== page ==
A couple of weeks ago, Newt Gingrich described existing child-labor laws as “truly stupid.” As the disgraced former House Speaker sees it, children who go to school but don’t take on part-time jobs get “entrapped” by poverty. The disgraced former House Speaker would prefer that school districts fire “unionized janitors,” and instead pay kids to maintain their own schools.
In Gingrich’s model, children would start earning outside income as early as age 9. He wasn’t kidding.
Yesterday in Iowa, the Republican presidential hopeful was asked if he could elaborate on this point. Unfortunately, he did, arguing, “Really poor children in really poor neighborhoods have no habits for working and have nobody around them who works. So they literally have no habit of showing up on Monday.”
Gingrich added that poor children are probably criminals. “They have no habit of ‘I do this and you give me cash’… unless it’s illegal,” he said.
Over at the Monthly‘s Ten Miles Square blog, Rick Ungar said the far-right Republican went “way over the line,” and I couldn’t agree more.
Could it possibly be that the self-professed, master of the big idea managed to miss the fact that there are more than 10 million low-income (earning less than 200 percent of the federal poverty level) working families in this country — representing 45 million Americans, 22 million of which are children?
These are the very people who live in the poor neighborhoods that Gingrich is talking about -the communities where Newt seems to believe that people don’t understand working for a dollar unless it involves doing something illegal.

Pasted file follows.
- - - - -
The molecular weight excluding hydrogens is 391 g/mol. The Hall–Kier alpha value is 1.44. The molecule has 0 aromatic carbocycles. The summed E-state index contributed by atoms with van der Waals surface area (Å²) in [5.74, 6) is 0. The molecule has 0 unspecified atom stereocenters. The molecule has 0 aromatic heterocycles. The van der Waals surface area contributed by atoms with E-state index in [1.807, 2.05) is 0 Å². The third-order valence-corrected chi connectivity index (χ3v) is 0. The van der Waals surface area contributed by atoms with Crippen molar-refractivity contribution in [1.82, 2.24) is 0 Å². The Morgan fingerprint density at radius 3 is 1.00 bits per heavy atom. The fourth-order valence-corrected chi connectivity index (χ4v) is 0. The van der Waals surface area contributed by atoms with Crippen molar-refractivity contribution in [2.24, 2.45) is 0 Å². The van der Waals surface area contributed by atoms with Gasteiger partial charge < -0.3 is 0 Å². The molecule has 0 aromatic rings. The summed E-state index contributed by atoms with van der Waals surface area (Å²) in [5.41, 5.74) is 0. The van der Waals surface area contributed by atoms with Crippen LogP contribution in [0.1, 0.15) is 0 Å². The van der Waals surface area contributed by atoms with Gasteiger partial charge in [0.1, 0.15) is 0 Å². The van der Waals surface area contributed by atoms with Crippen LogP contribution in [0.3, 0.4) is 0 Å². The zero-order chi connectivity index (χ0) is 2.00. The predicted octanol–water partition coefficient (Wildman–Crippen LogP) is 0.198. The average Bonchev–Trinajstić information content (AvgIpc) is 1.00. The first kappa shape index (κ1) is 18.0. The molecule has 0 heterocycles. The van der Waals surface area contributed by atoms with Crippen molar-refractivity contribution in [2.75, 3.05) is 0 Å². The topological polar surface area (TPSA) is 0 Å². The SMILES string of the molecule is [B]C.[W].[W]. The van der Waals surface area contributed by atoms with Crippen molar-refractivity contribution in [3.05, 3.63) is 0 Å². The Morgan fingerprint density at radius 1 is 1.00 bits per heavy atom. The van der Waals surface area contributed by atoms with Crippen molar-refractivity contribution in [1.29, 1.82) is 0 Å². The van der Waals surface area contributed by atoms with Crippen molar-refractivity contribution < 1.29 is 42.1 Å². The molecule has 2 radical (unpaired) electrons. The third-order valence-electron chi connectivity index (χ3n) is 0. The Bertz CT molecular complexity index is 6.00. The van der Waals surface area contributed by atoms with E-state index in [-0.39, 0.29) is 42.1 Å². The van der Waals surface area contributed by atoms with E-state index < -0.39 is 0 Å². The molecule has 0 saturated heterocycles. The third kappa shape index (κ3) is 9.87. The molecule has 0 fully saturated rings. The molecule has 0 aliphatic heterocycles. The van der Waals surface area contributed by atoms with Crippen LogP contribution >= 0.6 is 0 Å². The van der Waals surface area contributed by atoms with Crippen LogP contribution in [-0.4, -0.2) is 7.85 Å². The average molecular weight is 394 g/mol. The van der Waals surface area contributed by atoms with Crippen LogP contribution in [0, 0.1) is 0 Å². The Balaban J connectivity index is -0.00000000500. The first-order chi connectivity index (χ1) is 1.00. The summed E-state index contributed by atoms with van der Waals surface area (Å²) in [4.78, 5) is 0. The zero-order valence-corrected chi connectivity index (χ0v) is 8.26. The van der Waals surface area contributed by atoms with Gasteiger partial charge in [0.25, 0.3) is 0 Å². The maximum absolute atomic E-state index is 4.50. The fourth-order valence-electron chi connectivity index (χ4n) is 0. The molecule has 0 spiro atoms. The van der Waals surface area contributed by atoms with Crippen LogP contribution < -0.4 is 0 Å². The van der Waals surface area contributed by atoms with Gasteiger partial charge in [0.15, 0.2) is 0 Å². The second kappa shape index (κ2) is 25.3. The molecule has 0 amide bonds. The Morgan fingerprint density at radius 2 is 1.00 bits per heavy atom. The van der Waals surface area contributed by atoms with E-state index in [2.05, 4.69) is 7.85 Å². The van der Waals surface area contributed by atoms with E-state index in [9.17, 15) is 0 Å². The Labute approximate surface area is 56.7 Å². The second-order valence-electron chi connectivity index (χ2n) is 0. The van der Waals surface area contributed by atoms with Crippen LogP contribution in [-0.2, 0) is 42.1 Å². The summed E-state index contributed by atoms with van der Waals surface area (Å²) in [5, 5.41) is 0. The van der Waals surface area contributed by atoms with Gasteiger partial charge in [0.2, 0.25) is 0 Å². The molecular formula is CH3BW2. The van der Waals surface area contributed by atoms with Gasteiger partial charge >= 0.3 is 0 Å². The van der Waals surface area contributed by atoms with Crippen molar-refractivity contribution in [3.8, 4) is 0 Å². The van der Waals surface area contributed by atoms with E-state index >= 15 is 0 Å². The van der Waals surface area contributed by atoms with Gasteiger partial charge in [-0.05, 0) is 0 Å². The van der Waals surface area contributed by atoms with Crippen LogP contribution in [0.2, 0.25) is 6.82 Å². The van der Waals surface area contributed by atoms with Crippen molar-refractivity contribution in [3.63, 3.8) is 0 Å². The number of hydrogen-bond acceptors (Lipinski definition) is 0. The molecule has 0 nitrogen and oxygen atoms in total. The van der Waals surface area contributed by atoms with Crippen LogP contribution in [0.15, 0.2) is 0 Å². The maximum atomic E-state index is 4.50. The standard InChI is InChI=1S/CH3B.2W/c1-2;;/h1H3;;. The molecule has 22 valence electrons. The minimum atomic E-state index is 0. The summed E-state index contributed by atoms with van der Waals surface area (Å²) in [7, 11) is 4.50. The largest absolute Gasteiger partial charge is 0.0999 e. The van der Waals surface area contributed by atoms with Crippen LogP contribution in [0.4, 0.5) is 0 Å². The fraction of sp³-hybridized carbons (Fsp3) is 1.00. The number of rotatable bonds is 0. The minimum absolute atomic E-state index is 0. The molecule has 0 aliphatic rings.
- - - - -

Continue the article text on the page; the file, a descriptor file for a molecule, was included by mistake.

I’ve been closely following politics for much of my life — and, in my case, that’s a pretty long time — and I am comfortable in saying that Newt’s speech may well be the most offensive political speech I have ever heard spoken by an American politician.
Ungar added that Gingrich’s comments are the kind of “utterings one might expect from an imbecile who grew up in a community so shielded from the poor that such a person simply could not know any better.”
Exactly. Gingrich’s assumptions are the kind one might expect from someone who not only has a personal disgust for low-income families, but also has never met or talked to low-income families. He’s popping off on a subject he doesn’t understand, about communities he’s never seen, all in the hopes of justifying his contempt for child-labor laws that have been a standard part of American life for generations.
Gingrich’s perspective is as wrong as it is morally repugnant.